OTC intron 4 variations mediate pathogenic splicing patterns caused by the c.386G>A mutation in humans and spfash mice, and govern susceptibility to RNA-based therapies

Mol Med. 2021 Dec 14;27(1):157. doi: 10.1186/s10020-021-00418-9.


Background: Aberrant splicing is a common outcome in the presence of exonic or intronic variants that might hamper the intricate network of interactions defining an exon in a specific gene context. Therefore, the evaluation of the functional, and potentially pathological, role of nucleotide changes remains one of the major challenges in the modern genomic era. This aspect has also to be taken into account during the pre-clinical evaluation of innovative therapeutic approaches in animal models of human diseases. This is of particular relevance when developing therapeutics acting on splicing, an intriguing and expanding research area for several disorders. Here, we addressed species-specific splicing mechanisms triggered by the OTC c.386G>A mutation, relatively frequent in humans, leading to Ornithine TransCarbamylase Deficiency (OTCD) in patients and spfash mice, and its differential susceptibility to RNA therapeutics based on engineered U1snRNA.

Methods: Creation and co-expression of engineered U1snRNAs with human and mouse minigenes, either wild-type or harbouring different nucleotide changes, in human (HepG2) and mouse (Hepa1-6) hepatoma cells followed by analysis of splicing pattern. RNA pulldown studies to evaluate binding of specific splicing factors.

Results: Comparative nucleotide analysis suggested a role for the intronic +10-11 nucleotides, and pull-down assays showed that they confer preferential binding to the TIA1 splicing factor in the mouse context, where TIA1 overexpression further increases correct splicing. Consistently, the splicing profile of the human minigene with mouse +10-11 nucleotides overlapped that of mouse minigene, and restored responsiveness to TIA1 overexpression and to compensatory U1snRNA. Swapping the human +10-11 nucleotides into the mouse context had opposite effects. Moreover, the interplay between the authentic and the adjacent cryptic 5'ss in the human OTC dictates pathogenic mechanisms of several OTCD-causing 5'ss mutations, and only the c.386+5G>A change, abrogating the cryptic 5'ss, was rescuable by engineered U1snRNA.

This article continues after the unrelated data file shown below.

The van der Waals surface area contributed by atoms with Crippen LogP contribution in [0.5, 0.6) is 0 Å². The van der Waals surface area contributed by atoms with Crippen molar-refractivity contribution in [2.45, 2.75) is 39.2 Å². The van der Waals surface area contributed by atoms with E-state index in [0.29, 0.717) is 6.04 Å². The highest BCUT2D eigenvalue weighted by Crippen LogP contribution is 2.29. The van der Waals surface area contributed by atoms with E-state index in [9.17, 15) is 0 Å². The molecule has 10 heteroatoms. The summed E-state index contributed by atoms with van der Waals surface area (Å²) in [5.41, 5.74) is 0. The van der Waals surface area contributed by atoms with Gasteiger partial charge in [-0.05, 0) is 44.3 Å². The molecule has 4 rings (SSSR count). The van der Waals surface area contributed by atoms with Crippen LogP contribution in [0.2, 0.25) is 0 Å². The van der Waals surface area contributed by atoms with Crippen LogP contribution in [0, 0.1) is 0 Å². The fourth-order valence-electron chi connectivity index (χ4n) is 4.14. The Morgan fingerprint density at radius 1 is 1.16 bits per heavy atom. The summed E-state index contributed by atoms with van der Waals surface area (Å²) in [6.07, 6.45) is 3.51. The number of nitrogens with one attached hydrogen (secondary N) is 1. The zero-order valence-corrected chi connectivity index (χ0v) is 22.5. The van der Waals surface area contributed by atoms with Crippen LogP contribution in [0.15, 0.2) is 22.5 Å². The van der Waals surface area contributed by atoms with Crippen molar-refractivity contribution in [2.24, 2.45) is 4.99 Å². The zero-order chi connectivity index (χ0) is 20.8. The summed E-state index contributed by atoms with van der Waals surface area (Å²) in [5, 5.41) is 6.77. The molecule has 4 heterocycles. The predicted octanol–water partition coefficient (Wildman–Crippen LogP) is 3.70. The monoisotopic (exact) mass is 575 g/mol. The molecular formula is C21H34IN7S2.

Conclusions: Subtle intronic variations explain species-specific OTC splicing patterns driven by the c.386G>A mutation, and the responsiveness to engineered U1snRNAs, which suggests careful elucidation of molecular mechanisms before proposing translation of tailored therapeutics from animal models to humans.

Keywords: Nucleotide variations; OTC deficiency; Pathogenic mRNA splicing; Spfash mouse model; U1snRNA.

Publication types

  • Research Support, Non-U.S. Gov't

MeSH terms

  • Animals
  • Cell Line, Tumor
  • Humans
  • Introns
  • Mice
  • Mutation
  • Ornithine Carbamoyltransferase / genetics*
  • RNA / therapeutic use
  • RNA Splicing*
  • Ribonucleoprotein, U1 Small Nuclear / genetics


  • Ribonucleoprotein, U1 Small Nuclear
  • RNA
  • OTC protein, human
  • Ornithine Carbamoyltransferase